T42D: Kindness

Photo by Neil Thomas on Unsplash

This week Rodders encourages us to help out.

Ed.

Every day each of us have the opportunity of being and showing kindness to our fellow man.

Truly great people understand the power of kindness.

Once while Abraham Lincoln was dining in the White House, one of his guests blew on his coffee, poured it into his saucer, and drank it. As you might imagine, some of the refined ladies and gentlemen seated nearby were aghast, and for a moment the room was filled with an embarrassed silence. Then Lincoln took his coffee, poured it into his saucer and the rest of the evening drank directly from it. And do you know what? Everyone else in the room followed suit! One small act of kindness saved a White House guest unbelievable embarrassment.

Mark Twain wrote, “Kindness is the language which the deaf can hear and the blind can see”.

A boy was selling goods from one door to another to pay for his studies. One day he found that he had only one dime left, and he was hungry. While approaching the next house, he decided to ask for a meal. But when a young woman opened the door, he only dared to ask for a glass of water. She looked at him and understood that probably the boy was hungry. So she brought him a large glass of milk. He drank it and then asked how much he owed her. The woman replied: “You don‘t own me anything. Mother taught us never to accept pay for a kindness”. “Then I thank you from the bottom of my heart”, he said and felt that he was now stronger not only physically, but his faith in God had grown as well. The boy‘s name was Howard Kelly.

Many years passed. One day that woman became seriously ill. Local doctors could not help her, so they sent her to a big city, where her rare disease would be studied by specialists. Dr Howard Kelly MD [February 20, 1858 — January 12, 1943], an American gynaecologist, was called in for the consultation. When he entered her room in the hospital, he immediately recognized the woman that showed kindness to him when he was poor.

The doctor was determined to do his best to help her recover from her disease. The struggle was long, but together they managed to overcome her illness. After some time the woman received a bill for her treatment. She was worried that the amount to pay would be so significant, that it would take the rest of her life to pay for it. Finally, when the woman looked at the bill, she noticed the words written on the side of the bill. “Paid in full with a glass of milk”.

Princess Diana said, “The kindness and affection from the public have carried me through some of the most difficult periods, and always your love and affection have eased the journey”.

Chances are you have never heard of Stephen Grellet, a French-born Quaker who died in 1865. He would still be unknown to the world at large, except for a few immortal lines that will be likely remembered forever [although it has often become attributed to the more famous Quaker William Penn, as well as others including Mahatma Gandhi and Ralph Waldo Emerson]:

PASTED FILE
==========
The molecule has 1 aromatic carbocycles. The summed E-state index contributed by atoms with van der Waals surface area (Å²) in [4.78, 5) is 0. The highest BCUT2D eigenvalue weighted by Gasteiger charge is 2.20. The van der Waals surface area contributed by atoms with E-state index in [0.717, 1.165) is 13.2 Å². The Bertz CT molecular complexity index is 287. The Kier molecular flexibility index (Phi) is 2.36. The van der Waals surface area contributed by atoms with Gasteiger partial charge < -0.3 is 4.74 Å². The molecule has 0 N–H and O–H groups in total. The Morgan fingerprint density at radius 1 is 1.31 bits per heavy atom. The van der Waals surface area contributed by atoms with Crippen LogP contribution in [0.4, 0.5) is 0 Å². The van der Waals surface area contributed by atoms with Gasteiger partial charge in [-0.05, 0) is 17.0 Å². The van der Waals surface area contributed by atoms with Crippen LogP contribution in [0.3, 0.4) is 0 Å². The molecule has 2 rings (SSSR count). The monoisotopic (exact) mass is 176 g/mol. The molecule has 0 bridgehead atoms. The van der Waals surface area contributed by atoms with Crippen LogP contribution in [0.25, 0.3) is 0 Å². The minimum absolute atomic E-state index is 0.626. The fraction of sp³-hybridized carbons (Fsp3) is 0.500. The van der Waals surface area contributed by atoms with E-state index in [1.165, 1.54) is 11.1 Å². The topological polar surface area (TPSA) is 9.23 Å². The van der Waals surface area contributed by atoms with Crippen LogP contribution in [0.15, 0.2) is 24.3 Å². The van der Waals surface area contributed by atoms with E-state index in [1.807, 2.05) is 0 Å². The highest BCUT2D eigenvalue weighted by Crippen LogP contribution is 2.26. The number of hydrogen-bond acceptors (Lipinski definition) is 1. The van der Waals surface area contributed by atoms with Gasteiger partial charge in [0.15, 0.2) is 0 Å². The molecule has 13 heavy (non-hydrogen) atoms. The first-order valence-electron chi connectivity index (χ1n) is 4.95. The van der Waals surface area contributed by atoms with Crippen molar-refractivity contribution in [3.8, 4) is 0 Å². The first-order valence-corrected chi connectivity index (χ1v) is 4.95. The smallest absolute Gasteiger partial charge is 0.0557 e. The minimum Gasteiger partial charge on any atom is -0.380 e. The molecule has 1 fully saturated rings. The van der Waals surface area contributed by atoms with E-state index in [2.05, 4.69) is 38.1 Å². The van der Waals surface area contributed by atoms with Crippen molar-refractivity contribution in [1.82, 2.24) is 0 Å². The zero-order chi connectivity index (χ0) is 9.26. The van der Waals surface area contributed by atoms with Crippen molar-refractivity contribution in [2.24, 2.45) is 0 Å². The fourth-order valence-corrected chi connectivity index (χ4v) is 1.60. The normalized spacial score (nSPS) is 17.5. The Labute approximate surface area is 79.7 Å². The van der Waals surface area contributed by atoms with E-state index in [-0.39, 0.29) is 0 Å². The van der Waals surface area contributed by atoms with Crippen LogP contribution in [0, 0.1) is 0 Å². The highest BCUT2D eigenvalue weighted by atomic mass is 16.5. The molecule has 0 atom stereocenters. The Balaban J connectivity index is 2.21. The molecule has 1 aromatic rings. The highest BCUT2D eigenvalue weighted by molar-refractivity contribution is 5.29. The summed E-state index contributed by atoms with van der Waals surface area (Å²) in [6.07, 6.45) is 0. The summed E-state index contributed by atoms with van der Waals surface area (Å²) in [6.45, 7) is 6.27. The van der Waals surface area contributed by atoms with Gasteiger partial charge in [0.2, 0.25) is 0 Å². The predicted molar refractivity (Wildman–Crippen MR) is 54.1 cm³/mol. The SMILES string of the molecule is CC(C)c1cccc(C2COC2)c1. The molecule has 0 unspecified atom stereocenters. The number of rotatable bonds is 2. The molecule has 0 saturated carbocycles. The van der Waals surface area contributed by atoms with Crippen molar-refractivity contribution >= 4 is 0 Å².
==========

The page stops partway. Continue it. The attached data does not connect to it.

I shall pass through this world but once. Any good therefore that I can do or any kindness that I show to any human being, let me do it now’. Let me not defer nor neglect it, for I shall not pass this way again’.

Waiting to board a plane, on which he had a reservation, Brigadier General Theodore Roosevelt, Jnr., overheard the piteous plea of a private at the ticket window: “I’m going overseas in three days. I want to see my Ma before I go. I can go home and back only if I travel by plane!” It was explained to him that every seat on the plane was taken. Just then, Brigadier General Roosevelt stepped forward and said, “I’ll surrender my seat to him!” “But,” protested a fellow officer to the general, “this is a matter of rank!” “That’s right“, quickly replied Brigadier General Roosevelt, “he’s a son, I’M ONLY A GENERAL!”

God has conferred the highest honour upon us when he called us SONS!

William Wordsworth wrote: ‘The best portion of a good man’s life is his little, nameless, unremembered acts of kindness and of love’.

This is ably demonstrated in the following illustration:

One night in February 1965, an African-American woman stood beside an Alabama highway in a terrible rainstorm. Her car had broken down and she desperately needed a ride, so she flagged down a car. When she did, something happened that was virtually unheard of in those racially charged years. A young white man stopped, drove her to safety, helped her get assistance and put her in a taxicab.

Though the woman was in a hurry, when she thanked him she wrote down his address. To the man’s surprise, a week later a colour television was delivered to his home with a note that read, ‘Thank you for helping me on the highway the other night. The rain had drenched not only my clothes but my spirits. Because you came along I made it to my dying husband’s bedside before he passed away. God bless you for unselfishingly serving others’. Signed: Mrs Nat King Cole.

I came across this little poem:

“In this world of hurry, and work and sudden end,

If a thought comes quick of doing kindness to a friend,

Do it that very minute; don’t put it off, don’t wait;

What’s the use of doing a kindness if you do it a day too late”

So the Thought for Today is summed up in Paul’s letter to the church at Ephesus, where he writes:

Be kind and compassionate to one another, forgiving each other, just as in Christ God forgave you’. [Ephesians 4v32]

Rodders

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